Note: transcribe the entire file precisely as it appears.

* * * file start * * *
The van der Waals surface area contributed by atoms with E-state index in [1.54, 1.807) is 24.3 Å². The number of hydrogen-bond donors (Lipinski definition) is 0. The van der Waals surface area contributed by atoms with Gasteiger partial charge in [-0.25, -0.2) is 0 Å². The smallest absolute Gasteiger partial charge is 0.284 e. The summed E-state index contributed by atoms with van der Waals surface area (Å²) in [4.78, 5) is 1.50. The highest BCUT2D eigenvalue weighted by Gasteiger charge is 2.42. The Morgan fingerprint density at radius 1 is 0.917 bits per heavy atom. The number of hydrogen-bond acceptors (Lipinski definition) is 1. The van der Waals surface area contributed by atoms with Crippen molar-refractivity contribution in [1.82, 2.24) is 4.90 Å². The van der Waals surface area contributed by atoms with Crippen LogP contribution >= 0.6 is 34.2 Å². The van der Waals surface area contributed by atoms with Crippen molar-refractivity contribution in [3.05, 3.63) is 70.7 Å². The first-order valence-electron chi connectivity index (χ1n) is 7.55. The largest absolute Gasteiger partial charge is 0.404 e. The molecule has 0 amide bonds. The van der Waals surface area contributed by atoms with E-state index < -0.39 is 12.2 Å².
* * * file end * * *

The van der Waals surface area contributed by atoms with E-state index in [1.54, 1.807) is 24.3 Å². The number of hydrogen-bond donors (Lipinski definition) is 0. The van der Waals surface area contributed by atoms with Gasteiger partial charge in [-0.25, -0.2) is 0 Å². The smallest absolute Gasteiger partial charge is 0.284 e. The summed E-state index contributed by atoms with van der Waals surface area (Å²) in [4.78, 5) is 1.50. The highest BCUT2D eigenvalue weighted by Gasteiger charge is 2.42. The Morgan fingerprint density at radius 1 is 0.917 bits per heavy atom. The number of hydrogen-bond acceptors (Lipinski definition) is 1. The van der Waals surface area contributed by atoms with Crippen molar-refractivity contribution in [1.82, 2.24) is 4.90 Å². The van der Waals surface area contributed by atoms with Crippen LogP contribution >= 0.6 is 34.2 Å². The van der Waals surface area contributed by atoms with Crippen molar-refractivity contribution in [3.05, 3.63) is 70.7 Å². The first-order valence-electron chi connectivity index (χ1n) is 7.55. The largest absolute Gasteiger partial charge is 0.404 e. The molecule has 0 amide bonds. The van der Waals surface area contributed by atoms with E-state index < -0.39 is 12.2 Å².